Reasons for judgement were recently published by the BC Supreme Court, Victoria Registry striking a jury notice in a complex personal injury claim.
In the recent case (Campbell v. McDougall) the Plaintiff was involved in two collisions, the first in 2006, the second in 2008. The trials were set to be heard together with ICBC seeking trial by jury. The Plaintiff brought an application to strike the jury notices arguing the claims were too complex for a jury. Mr. Justice Gaul agreed and provided the following reasons:
 The plaintiff has served approximately 20 expert reports authored by 16 different experts. In reply, the defendants have served 10 expert reports prepared by seven experts. Combined, these reports amount to approximately 700 pages. The jury is therefore facing the prospect of examining, considering, digesting, and retaining information from approximately 30 reports authored by 23 experts. The range of expert evidence is as broad as it is long, and it includes: general medicine, physiatry, psychiatry, neuropsychology, psychology, anaesthesiology, neurology, plastic surgery, occupational therapy, physiotherapy, forensic engineering and economic actuarial analysis.
 In addition to these expert reports, there are also over 1,200 pages of clinical records relating to the plaintiff’s condition and treatment. Many of these records will be used in cross-examination of the plaintiff and consequently the jury will need to be instructed on the proper use of such records…
 In my opinion, the number of expert reports involved in this litigation, the varying opinions contained in those reports, the medical terms and principles referenced in the reports, and the plaintiff’s unique educational and professional background combine to make this case a significantly complex one…
 I find that the issues that will be addressed at the joint trial of these matters will require the trier of fact to engage in a prolonged examination of documents, as well as a scientific investigation. I also find that the issues in dispute between the parties are of an intricate or complex nature.
 I have reviewed and considered the authorities Ms. Stevens has submitted where juries have addressed complex issues in personal injury cases, as well as other types of claims, over the course of long trials. Having done so and having regard to the principles articulated in Nichols, it is my considered opinion that the examination and investigation in the present case cannot be made conveniently with a jury. Moreover, given the intricate and complex nature of the issues in dispute, in my view this case is not one that is suitable for trial with a jury.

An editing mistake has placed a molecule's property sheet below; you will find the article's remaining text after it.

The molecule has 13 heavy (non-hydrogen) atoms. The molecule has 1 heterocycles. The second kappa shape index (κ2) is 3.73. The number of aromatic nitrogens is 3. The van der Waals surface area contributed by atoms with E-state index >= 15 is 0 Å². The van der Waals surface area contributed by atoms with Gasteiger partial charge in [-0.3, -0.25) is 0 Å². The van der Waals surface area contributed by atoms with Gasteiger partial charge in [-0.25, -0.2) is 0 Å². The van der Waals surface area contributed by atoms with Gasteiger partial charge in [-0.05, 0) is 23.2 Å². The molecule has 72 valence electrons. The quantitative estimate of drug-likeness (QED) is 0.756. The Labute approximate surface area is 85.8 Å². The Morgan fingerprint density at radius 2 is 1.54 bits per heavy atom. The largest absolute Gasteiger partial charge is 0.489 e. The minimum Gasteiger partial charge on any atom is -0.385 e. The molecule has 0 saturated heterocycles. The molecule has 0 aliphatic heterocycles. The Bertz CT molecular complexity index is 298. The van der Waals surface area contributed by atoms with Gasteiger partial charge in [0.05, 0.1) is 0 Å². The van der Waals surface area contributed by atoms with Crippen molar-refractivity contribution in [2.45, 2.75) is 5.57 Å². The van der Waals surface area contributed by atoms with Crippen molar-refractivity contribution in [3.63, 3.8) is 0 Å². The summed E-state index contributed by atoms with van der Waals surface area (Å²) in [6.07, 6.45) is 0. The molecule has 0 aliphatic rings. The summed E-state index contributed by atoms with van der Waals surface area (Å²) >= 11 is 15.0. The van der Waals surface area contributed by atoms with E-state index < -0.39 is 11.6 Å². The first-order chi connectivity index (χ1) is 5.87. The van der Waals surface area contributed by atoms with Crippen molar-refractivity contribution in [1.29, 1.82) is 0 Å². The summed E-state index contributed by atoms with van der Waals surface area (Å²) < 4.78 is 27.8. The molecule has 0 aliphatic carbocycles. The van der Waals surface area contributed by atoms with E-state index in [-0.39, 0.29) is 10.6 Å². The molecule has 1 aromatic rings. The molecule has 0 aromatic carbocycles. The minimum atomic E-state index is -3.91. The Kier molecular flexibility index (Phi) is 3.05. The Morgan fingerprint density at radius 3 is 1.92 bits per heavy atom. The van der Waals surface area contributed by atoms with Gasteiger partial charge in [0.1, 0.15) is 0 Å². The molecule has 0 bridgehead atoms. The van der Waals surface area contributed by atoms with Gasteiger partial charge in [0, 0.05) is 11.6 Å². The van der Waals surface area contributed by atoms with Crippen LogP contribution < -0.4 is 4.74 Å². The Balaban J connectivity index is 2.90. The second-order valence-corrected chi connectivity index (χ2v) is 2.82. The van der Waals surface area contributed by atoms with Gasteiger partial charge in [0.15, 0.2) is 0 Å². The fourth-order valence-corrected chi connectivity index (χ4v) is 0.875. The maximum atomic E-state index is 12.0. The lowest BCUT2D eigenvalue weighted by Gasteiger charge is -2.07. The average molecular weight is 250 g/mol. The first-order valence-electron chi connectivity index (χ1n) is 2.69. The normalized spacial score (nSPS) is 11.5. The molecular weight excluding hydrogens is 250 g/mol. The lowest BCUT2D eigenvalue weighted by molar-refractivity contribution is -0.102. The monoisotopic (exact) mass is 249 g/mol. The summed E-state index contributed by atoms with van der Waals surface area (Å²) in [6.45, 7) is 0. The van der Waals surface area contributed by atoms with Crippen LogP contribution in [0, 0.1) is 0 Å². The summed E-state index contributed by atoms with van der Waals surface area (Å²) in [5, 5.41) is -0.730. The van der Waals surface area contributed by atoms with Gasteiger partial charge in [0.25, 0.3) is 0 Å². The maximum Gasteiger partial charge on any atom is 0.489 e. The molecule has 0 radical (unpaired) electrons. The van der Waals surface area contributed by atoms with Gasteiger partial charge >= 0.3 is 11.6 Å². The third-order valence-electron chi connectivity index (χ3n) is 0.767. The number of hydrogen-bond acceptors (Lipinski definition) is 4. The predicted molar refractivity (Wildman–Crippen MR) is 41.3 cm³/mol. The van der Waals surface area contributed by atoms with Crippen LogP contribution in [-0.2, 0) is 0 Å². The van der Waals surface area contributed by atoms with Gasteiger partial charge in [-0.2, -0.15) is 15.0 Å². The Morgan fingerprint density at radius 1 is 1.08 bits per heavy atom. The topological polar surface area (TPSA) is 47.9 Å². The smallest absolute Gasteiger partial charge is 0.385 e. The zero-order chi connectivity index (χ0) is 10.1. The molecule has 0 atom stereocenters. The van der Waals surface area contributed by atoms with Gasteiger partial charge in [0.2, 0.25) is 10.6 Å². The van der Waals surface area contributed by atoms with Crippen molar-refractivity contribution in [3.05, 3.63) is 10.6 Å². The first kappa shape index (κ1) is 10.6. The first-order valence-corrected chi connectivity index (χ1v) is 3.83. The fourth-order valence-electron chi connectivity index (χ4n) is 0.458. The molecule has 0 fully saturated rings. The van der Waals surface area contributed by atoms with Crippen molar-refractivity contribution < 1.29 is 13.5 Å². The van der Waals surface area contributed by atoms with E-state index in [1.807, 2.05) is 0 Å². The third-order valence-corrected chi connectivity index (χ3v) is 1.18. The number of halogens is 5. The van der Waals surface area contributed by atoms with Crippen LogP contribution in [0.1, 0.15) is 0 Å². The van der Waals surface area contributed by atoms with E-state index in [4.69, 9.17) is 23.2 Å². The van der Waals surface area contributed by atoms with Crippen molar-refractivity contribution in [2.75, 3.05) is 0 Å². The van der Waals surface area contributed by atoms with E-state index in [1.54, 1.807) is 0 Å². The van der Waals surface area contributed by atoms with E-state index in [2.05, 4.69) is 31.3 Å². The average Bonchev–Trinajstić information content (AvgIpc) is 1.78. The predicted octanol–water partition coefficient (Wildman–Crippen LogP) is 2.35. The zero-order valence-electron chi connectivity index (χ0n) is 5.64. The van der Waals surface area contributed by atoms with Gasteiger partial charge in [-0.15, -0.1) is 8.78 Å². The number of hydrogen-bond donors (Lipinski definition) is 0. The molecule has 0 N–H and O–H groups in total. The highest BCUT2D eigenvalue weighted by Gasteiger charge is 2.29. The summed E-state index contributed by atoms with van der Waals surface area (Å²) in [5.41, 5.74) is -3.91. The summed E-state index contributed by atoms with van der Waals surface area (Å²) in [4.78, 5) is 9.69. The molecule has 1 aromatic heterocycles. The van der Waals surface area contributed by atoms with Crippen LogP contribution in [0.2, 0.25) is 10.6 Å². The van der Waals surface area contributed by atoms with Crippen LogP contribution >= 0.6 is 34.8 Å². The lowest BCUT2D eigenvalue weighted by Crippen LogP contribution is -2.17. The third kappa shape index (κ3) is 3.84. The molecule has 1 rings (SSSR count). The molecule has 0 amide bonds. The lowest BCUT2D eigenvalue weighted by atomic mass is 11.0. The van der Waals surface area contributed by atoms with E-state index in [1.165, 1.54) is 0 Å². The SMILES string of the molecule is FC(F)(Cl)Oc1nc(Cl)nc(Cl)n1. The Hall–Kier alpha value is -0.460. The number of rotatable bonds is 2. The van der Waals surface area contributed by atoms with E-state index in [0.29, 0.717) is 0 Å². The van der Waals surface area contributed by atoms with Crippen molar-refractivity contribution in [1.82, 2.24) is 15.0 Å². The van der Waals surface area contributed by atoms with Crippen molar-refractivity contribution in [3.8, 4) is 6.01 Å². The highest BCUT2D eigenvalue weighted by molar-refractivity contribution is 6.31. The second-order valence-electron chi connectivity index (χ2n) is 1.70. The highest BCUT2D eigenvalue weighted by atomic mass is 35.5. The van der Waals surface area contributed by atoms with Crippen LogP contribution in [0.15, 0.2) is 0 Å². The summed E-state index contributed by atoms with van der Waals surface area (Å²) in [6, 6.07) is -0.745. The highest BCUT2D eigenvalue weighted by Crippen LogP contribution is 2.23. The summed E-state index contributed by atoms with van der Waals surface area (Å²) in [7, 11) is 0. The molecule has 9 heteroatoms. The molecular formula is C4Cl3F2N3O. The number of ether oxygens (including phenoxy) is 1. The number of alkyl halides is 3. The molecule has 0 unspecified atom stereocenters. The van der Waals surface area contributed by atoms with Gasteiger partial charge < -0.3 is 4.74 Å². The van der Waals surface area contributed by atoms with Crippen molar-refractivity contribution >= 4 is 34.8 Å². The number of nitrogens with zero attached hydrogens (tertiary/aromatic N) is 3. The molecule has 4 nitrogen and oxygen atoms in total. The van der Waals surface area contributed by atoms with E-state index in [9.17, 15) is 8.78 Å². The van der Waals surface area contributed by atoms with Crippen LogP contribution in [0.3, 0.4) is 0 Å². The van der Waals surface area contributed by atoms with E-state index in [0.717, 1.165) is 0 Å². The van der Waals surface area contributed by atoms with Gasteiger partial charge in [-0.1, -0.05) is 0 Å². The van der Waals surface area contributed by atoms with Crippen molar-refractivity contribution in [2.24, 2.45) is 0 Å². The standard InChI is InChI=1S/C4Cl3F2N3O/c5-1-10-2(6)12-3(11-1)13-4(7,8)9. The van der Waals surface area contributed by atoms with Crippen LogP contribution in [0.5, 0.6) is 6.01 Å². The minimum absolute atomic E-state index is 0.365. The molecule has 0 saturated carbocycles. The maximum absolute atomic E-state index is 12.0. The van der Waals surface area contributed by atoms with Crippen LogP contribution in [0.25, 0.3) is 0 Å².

The plaintiff’s applications are granted. The jury notices in both cases are struck out. The joint trial of these matters will therefore take place before a Supreme Court justice sitting without a jury.
Tag: Campbell v. McDougall
Reasons for judgement were released last week by the BC Supreme Court, Victoria Registry, addressing the time limit for examinations for discovery when two actions are set for trial at the same time. In short the Court held that the Rules permit up to 14 hours of Plaintiff examination in these circumstances without the need for a Court Order.
In last week’s case (Campbell v. McDougall) the Plaintiff was involved in two separate motor vehicle collisions. She sued for damages in both actions. In the course of the lawsuit the Plaintiff was examined for discovery which was discontinued after 3.5 hours due to the Plaintiff’s fatigue. The discovery was reset and continued for a full day for a total of 10.5 hours of examination.
The Defendant wished to have 2.5 further hours of examination. The Plaintiff opposed and a Court application was brought. It appears the the parties worked out many of their differences prior to the hearing of the application but ultimately the Court ordered that the Plaintiff attend a further 2.5 hours.
In doing so Master Bouck provided the following comments with respect to the discovery ‘cap’ of 7 hours set out in Rule 7-2(2):
 In the end, the plaintiff could be required to undergo up to 14 hours of an examination under Rule 7-2 without the defence having to obtain leave of the court.
 In this case, the defence has chosen to have one counsel conduct an examination, but effectively with respect to both actions.
 There is a sound basis for requesting the “additional” examination time, particularly with respect to the plaintiff’s new employment status. While it seems unlikely that the court would grant leave to exceed the specified hour allotment simply when some new information comes to light, the plaintiff’s earning abilities and capacity forms a significant part of the overall claim. A very large monetary amount for that loss will probably be advanced. An additional 2½ hours (and still less than the allowable 14 hours) examination time is not out of proportion to the amount involved in this proceeding.